WASH SERIES: Can Entrepreneurs Make a Difference?


This is the second of a three-part series focusing on water sanitation and hygiene (WASH). If you haven't read the first-part click here

The UN's Sustainable Development Goals, or SDGs, replaced the Millennium Development Goals which expired this year. The new goals aim to shape political policy globally for the next fifteen years. So what’s on the agenda post-2015?

The focus of this post is on goal number 6: “ensure availability and sustainable management of water and sanitation for all.” 

Now that is one big, hairy problem.

If the world if to achieve this goal by 2030, then all of us are going to have to start looking differently at how we might tackle this issue.

According to WaterAid, there remains over 650 million people without access to safe water. This is closely linked to the issue of sanitation which effects 1 in 3 of the world’s population.

So is their growth for market-based solutions in this area?

Here is a list of 5 entrepreneurs looking at the WASH crisis:

1   1) DayOneResponse
Inspired by the earthquake in Haiti, Tricia Compas-Markman decided to create the DayOne Waterbag. The bag has been used in “disaster zones in 21 countries as an all-in-one solution to provide clean water and prevent water-borne diseases”.
Image credit: DayOne Response
2    2) LifeStraw
Lifestraw is a portable, compact high volume filter for camping, group hikes and expeditions. The straw makes water contaminated with bacteria, viruses and protozoa safe to drink. LifeStraw also ensure that one school child in a developing country receives safe drinking water for an entire school year with every product bought.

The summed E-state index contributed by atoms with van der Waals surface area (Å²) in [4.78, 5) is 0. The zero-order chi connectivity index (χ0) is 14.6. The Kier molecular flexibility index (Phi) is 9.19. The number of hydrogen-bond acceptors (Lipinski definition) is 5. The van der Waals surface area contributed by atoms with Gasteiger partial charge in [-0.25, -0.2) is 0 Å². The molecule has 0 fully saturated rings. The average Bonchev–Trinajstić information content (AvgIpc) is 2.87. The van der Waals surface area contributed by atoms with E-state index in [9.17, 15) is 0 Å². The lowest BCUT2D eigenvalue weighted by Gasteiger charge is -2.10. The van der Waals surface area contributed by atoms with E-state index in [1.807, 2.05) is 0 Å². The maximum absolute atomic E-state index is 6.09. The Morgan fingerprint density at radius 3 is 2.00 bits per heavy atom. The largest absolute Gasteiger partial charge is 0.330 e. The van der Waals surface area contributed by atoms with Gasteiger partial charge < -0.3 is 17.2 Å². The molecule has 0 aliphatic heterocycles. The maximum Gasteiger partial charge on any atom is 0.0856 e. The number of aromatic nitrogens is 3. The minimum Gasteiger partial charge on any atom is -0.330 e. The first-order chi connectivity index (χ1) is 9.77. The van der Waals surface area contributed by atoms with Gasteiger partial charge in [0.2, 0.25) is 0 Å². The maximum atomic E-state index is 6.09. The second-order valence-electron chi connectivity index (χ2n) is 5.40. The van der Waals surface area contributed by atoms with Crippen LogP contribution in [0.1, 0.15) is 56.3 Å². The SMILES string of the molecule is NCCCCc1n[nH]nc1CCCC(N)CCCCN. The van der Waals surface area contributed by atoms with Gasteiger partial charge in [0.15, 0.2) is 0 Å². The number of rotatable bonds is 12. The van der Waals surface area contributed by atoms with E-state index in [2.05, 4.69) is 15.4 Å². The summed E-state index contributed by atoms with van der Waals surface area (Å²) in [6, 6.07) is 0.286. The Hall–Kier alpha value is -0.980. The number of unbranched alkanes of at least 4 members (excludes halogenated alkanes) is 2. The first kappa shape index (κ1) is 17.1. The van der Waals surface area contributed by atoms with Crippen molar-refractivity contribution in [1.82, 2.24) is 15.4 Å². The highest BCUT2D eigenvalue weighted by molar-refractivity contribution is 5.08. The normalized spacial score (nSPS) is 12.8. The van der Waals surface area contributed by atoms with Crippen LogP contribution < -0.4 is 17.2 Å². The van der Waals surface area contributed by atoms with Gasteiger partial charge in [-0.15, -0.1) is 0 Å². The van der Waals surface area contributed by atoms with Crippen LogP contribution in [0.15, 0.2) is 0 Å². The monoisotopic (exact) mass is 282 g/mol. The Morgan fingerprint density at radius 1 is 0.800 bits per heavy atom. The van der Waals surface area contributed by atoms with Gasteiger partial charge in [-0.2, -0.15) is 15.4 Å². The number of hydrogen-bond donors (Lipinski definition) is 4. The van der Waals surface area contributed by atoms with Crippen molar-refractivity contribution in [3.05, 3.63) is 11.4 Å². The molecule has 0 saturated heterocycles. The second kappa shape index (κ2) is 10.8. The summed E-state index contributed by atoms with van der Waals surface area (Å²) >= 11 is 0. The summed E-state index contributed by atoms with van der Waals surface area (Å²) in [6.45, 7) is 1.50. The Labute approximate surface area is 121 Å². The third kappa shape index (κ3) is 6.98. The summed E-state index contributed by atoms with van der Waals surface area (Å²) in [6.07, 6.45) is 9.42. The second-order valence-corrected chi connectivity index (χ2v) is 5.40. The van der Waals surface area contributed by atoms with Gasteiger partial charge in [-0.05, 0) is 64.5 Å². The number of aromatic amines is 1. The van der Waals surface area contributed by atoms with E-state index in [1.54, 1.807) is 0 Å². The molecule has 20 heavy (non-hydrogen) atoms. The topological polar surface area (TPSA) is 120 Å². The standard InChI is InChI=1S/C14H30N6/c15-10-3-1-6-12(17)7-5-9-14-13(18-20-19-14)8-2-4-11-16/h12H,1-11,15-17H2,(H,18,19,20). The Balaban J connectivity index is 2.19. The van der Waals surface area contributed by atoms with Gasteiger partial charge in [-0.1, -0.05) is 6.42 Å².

Image credit:matteroftrust

      3) Who Gives A Crap
Filled with toilet-humour, Who Gives A Crap makes 100% recycled toilet paper and donate 50% of profits to build toilets in the developing world.
Image credit:ispyplumpie

4    4) Sarvajal
Sarvajal is an Indian company, whose name means water for all. In 2013, they launched a series of solar powered ATMs that dispense water. Sarvajal purifies ground water at local plants and then distributes the water through ATMs.

Image Credit: morningflash

5    5) NextDrop
Addressing the problem of a constant water supply in many South Asian nations, NextDrop offers “a text service that tells users exactly when the water will run each day.” Their customers are utility companies who pay to receive data from NextDrop allowing users to enjoy the service for free.
Image credit:Forbes

Do you know of more businesses tackling water, sanitation and hygiene issues? Share them  on twitter @DanushiPeiris

Until next time,



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